Letelier-Moffitt Monument – Washington, D.C. - Atlas Obscura

Letelier-Moffitt Monument

A diminutive memorial marks the site of a successful assassination by a right-wing death squad in America's capital. 


On September 21, 1976, a car driving around Sheridan Circle  in the heart of Washington, D.C.’s Embassy Row — exploded. The car was being driven by Orlando Letelier, an outspoken opponent of Chilean military dictator Augusto Pinochet. The explosion claimed Letelier’s life as well as that of his passenger and colleague Ronni Karpen Moffitt, and was caused by a remote control bomb planted by the Chile’s secret police.

Letelier was a Chilean socialist economist who had served in Salvador Allende’s socialist government in various roles, including Minister of Foreign Affairs, Minister of the Interior, Minister of Defense, and Chile’s Ambassador to the United States. After the coup that installed Pinochet in September 1973, Letelier was imprisoned and tortured for 12 months before international pressure forced the regime to release him.

First finding refuge in Caracas, Letelier subsequently moved to Washington, D.C., accepting a fellowship at the Institute of Policy Studies and teaching classes at American University. While living in the United States he lobbied to stop the U.S. and European nations from trading with or providing loans to the Pinochet regime. He was successful in his efforts; after blocking a Dutch investment of $63 million in Chilean mining, Pinochet revoked his Chilean citizenship by decree on September 10, 1976.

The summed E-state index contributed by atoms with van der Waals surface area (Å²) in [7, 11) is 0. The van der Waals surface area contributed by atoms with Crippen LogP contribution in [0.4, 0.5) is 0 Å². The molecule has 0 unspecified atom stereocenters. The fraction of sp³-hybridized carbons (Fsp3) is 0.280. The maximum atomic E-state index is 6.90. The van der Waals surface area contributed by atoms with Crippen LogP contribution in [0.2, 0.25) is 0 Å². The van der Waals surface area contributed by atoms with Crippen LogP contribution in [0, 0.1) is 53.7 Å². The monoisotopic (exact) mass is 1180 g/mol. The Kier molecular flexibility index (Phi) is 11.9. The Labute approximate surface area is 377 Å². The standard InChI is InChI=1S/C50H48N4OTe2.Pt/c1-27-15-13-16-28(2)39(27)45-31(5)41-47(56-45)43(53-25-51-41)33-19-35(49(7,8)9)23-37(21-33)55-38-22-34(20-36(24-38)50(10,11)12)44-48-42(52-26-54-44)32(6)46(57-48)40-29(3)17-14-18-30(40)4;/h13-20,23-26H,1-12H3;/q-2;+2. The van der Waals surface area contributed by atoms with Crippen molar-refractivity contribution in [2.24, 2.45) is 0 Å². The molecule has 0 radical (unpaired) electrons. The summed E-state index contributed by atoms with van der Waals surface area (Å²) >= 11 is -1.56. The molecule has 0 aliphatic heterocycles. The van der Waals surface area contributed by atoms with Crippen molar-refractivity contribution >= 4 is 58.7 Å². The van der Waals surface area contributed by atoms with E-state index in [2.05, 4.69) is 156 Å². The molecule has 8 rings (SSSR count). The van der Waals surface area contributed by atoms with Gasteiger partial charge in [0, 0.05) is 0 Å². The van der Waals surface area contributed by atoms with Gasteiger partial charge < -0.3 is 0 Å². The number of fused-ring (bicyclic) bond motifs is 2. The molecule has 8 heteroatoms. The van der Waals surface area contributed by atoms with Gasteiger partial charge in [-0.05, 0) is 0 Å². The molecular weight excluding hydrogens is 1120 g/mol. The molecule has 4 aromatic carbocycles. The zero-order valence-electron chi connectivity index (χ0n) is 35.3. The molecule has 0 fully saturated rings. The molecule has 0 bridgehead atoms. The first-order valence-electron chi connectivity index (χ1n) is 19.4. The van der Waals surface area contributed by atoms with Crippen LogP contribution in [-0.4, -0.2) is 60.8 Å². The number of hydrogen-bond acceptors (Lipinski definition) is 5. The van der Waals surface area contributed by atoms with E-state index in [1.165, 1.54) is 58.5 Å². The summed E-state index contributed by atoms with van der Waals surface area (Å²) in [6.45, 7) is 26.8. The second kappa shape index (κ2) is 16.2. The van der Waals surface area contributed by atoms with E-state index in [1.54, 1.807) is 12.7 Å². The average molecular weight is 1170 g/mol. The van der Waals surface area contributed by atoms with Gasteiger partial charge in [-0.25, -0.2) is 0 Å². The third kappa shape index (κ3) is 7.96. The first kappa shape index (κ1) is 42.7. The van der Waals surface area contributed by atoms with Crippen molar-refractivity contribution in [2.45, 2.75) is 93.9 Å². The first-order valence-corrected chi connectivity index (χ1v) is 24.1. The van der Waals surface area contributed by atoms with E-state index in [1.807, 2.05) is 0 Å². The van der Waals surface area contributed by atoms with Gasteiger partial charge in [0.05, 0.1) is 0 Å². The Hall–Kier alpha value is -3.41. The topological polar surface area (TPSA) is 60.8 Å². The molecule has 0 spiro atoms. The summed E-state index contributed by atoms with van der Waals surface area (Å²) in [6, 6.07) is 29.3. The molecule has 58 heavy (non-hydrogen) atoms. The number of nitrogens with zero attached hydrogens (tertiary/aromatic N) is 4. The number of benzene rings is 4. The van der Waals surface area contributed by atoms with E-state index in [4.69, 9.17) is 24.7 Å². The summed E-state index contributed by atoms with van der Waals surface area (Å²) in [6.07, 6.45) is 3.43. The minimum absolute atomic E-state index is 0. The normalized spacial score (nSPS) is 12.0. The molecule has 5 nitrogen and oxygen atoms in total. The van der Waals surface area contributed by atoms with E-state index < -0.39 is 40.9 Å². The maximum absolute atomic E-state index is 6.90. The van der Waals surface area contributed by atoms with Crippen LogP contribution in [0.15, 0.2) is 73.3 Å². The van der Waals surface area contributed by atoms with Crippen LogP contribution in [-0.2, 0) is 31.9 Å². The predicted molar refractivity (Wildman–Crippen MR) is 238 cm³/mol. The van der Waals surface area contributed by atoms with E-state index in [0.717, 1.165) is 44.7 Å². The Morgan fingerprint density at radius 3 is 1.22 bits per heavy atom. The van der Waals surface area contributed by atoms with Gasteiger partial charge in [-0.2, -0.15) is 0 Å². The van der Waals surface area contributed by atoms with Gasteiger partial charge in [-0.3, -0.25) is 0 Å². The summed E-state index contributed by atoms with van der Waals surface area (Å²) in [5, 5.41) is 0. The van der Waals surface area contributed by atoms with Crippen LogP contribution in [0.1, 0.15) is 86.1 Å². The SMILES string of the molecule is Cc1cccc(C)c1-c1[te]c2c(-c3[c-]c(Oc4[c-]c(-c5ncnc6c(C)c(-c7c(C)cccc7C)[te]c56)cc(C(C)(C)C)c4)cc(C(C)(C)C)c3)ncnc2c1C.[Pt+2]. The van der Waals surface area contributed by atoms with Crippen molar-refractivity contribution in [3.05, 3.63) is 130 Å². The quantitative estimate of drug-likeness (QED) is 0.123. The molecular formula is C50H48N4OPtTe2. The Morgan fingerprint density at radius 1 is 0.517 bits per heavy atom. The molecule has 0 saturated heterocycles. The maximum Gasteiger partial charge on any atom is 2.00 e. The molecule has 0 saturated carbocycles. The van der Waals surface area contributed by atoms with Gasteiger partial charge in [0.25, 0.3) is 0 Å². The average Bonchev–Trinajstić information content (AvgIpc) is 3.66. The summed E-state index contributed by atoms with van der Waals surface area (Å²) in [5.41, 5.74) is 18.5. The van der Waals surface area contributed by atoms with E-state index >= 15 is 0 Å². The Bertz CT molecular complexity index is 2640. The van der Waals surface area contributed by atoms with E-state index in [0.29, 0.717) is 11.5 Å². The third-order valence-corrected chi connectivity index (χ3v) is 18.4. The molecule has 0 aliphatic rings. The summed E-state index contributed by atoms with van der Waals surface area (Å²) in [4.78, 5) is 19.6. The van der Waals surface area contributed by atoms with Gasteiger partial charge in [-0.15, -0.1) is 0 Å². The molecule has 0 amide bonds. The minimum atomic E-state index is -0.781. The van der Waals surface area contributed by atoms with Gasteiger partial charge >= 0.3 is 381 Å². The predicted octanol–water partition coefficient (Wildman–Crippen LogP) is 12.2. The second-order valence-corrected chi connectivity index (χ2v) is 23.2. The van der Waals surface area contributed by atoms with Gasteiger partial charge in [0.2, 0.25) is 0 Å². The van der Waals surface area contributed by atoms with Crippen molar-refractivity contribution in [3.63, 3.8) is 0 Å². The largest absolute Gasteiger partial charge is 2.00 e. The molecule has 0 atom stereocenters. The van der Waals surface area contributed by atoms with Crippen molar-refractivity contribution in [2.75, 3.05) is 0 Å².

Less than two weeks later, Letelier was assassinated via car bomb. He was unfortunately accompanied in his car by his coworker Ronni Moffitt and her husband Michael, who were getting a lift because their car had broken down (Michael sustained injuries but survived the explosion). Later investigations showed that the assassination was carried out by DINA (the Chilean secret police) on the direct orders of Augusto Pinochet.

The small memorial honoring both Letelier and Moffitt was unveiled in 1981 near the spot where the bomb detonated. It was erected in connection with the Letelier-Moffitt Human Rights Award, which is conferred annually by the Institute of Policy Studies. Additionally, a commemoration ceremony is held at the monument every September on the Sunday nearest to the 21st to remember Letelier and Moffitt and highlight the ongoing, worldwide struggle for human rights. The three-foot tall granite monument topped with a bronze plaque can be found on the sidewalk near the Irish and Romanian embassies.

From Around the Web